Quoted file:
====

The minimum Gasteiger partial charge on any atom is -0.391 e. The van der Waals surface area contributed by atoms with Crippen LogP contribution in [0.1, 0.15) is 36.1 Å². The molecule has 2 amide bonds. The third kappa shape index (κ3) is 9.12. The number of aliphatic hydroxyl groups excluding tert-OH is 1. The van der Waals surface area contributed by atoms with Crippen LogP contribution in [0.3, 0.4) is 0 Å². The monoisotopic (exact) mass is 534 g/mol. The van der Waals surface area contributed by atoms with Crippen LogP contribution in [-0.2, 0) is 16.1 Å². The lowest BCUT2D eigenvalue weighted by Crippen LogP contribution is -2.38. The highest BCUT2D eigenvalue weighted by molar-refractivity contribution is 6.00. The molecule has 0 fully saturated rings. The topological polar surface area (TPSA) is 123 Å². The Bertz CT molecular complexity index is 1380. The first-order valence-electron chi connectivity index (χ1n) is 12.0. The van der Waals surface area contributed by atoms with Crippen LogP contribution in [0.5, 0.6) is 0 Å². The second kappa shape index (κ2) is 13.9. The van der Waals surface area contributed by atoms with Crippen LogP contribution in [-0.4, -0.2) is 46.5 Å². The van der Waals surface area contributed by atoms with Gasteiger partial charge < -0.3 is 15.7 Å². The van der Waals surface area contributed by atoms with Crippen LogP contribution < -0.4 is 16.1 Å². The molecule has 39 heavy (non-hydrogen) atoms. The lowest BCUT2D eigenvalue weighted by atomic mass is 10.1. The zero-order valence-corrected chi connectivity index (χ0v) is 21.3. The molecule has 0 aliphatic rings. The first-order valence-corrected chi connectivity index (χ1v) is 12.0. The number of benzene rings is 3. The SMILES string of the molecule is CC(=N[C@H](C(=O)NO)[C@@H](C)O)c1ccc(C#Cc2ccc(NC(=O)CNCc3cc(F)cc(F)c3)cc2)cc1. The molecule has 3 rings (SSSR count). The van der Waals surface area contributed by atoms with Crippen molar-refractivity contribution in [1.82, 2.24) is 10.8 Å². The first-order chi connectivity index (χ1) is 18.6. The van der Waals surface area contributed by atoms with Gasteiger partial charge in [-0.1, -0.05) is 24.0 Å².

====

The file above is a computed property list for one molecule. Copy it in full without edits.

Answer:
The minimum Gasteiger partial charge on any atom is -0.391 e. The van der Waals surface area contributed by atoms with Crippen LogP contribution in [0.1, 0.15) is 36.1 Å². The molecule has 2 amide bonds. The third kappa shape index (κ3) is 9.12. The number of aliphatic hydroxyl groups excluding tert-OH is 1. The van der Waals surface area contributed by atoms with Crippen LogP contribution in [0.3, 0.4) is 0 Å². The monoisotopic (exact) mass is 534 g/mol. The van der Waals surface area contributed by atoms with Crippen LogP contribution in [-0.2, 0) is 16.1 Å². The lowest BCUT2D eigenvalue weighted by Crippen LogP contribution is -2.38. The highest BCUT2D eigenvalue weighted by molar-refractivity contribution is 6.00. The molecule has 0 fully saturated rings. The topological polar surface area (TPSA) is 123 Å². The Bertz CT molecular complexity index is 1380. The first-order valence-electron chi connectivity index (χ1n) is 12.0. The van der Waals surface area contributed by atoms with Crippen LogP contribution in [0.5, 0.6) is 0 Å². The second kappa shape index (κ2) is 13.9. The van der Waals surface area contributed by atoms with Crippen LogP contribution in [-0.4, -0.2) is 46.5 Å². The van der Waals surface area contributed by atoms with Gasteiger partial charge < -0.3 is 15.7 Å². The van der Waals surface area contributed by atoms with Crippen LogP contribution < -0.4 is 16.1 Å². The molecule has 39 heavy (non-hydrogen) atoms. The lowest BCUT2D eigenvalue weighted by atomic mass is 10.1. The zero-order valence-corrected chi connectivity index (χ0v) is 21.3. The molecule has 0 aliphatic rings. The first-order valence-corrected chi connectivity index (χ1v) is 12.0. The number of benzene rings is 3. The SMILES string of the molecule is CC(=N[C@H](C(=O)NO)[C@@H](C)O)c1ccc(C#Cc2ccc(NC(=O)CNCc3cc(F)cc(F)c3)cc2)cc1. The molecule has 3 rings (SSSR count). The van der Waals surface area contributed by atoms with Crippen molar-refractivity contribution in [1.82, 2.24) is 10.8 Å². The first-order chi connectivity index (χ1) is 18.6. The van der Waals surface area contributed by atoms with Gasteiger partial charge in [-0.1, -0.05) is 24.0 Å².